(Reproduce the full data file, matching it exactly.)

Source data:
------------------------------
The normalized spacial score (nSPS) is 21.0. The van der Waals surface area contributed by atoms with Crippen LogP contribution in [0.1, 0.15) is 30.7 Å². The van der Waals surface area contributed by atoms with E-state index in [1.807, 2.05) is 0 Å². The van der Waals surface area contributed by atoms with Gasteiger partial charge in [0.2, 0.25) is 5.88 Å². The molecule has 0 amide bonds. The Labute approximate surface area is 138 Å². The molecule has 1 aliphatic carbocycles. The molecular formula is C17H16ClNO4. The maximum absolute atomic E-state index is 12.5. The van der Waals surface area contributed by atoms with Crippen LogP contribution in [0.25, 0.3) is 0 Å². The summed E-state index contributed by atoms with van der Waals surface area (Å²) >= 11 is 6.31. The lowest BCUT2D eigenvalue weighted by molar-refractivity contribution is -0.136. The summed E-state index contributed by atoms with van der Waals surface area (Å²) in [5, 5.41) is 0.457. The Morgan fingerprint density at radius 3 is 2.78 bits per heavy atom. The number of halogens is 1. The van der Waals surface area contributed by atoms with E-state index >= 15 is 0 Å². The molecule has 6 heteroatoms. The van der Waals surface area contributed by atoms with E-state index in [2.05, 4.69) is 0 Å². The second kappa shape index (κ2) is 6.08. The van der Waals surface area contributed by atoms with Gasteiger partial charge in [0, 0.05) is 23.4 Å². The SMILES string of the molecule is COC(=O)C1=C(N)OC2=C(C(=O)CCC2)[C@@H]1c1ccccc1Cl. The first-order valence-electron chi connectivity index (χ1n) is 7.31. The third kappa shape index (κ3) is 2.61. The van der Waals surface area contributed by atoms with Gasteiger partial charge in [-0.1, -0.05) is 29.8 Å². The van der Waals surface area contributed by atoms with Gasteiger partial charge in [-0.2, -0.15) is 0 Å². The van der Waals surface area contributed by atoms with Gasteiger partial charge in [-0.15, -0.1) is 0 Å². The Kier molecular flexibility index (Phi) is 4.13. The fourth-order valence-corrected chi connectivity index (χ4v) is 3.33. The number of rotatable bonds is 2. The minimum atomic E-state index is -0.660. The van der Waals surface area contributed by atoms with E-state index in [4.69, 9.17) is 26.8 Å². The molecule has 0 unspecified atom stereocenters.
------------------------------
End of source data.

The normalized spacial score (nSPS) is 21.0. The van der Waals surface area contributed by atoms with Crippen LogP contribution in [0.1, 0.15) is 30.7 Å². The van der Waals surface area contributed by atoms with E-state index in [1.807, 2.05) is 0 Å². The van der Waals surface area contributed by atoms with Gasteiger partial charge in [0.2, 0.25) is 5.88 Å². The molecule has 0 amide bonds. The Labute approximate surface area is 138 Å². The molecule has 1 aliphatic carbocycles. The molecular formula is C17H16ClNO4. The maximum absolute atomic E-state index is 12.5. The van der Waals surface area contributed by atoms with Crippen LogP contribution in [0.25, 0.3) is 0 Å². The summed E-state index contributed by atoms with van der Waals surface area (Å²) >= 11 is 6.31. The lowest BCUT2D eigenvalue weighted by molar-refractivity contribution is -0.136. The summed E-state index contributed by atoms with van der Waals surface area (Å²) in [5, 5.41) is 0.457. The Morgan fingerprint density at radius 3 is 2.78 bits per heavy atom. The number of halogens is 1. The van der Waals surface area contributed by atoms with E-state index >= 15 is 0 Å². The molecule has 6 heteroatoms. The van der Waals surface area contributed by atoms with E-state index in [2.05, 4.69) is 0 Å². The second kappa shape index (κ2) is 6.08. The van der Waals surface area contributed by atoms with Gasteiger partial charge in [0, 0.05) is 23.4 Å². The SMILES string of the molecule is COC(=O)C1=C(N)OC2=C(C(=O)CCC2)[C@@H]1c1ccccc1Cl. The first-order valence-electron chi connectivity index (χ1n) is 7.31. The third kappa shape index (κ3) is 2.61. The van der Waals surface area contributed by atoms with Gasteiger partial charge in [-0.1, -0.05) is 29.8 Å². The van der Waals surface area contributed by atoms with Gasteiger partial charge in [-0.2, -0.15) is 0 Å². The van der Waals surface area contributed by atoms with Gasteiger partial charge in [-0.15, -0.1) is 0 Å². The Kier molecular flexibility index (Phi) is 4.13. The fourth-order valence-corrected chi connectivity index (χ4v) is 3.33. The number of rotatable bonds is 2. The minimum atomic E-state index is -0.660. The van der Waals surface area contributed by atoms with E-state index in [4.69, 9.17) is 26.8 Å². The molecule has 0 unspecified atom stereocenters.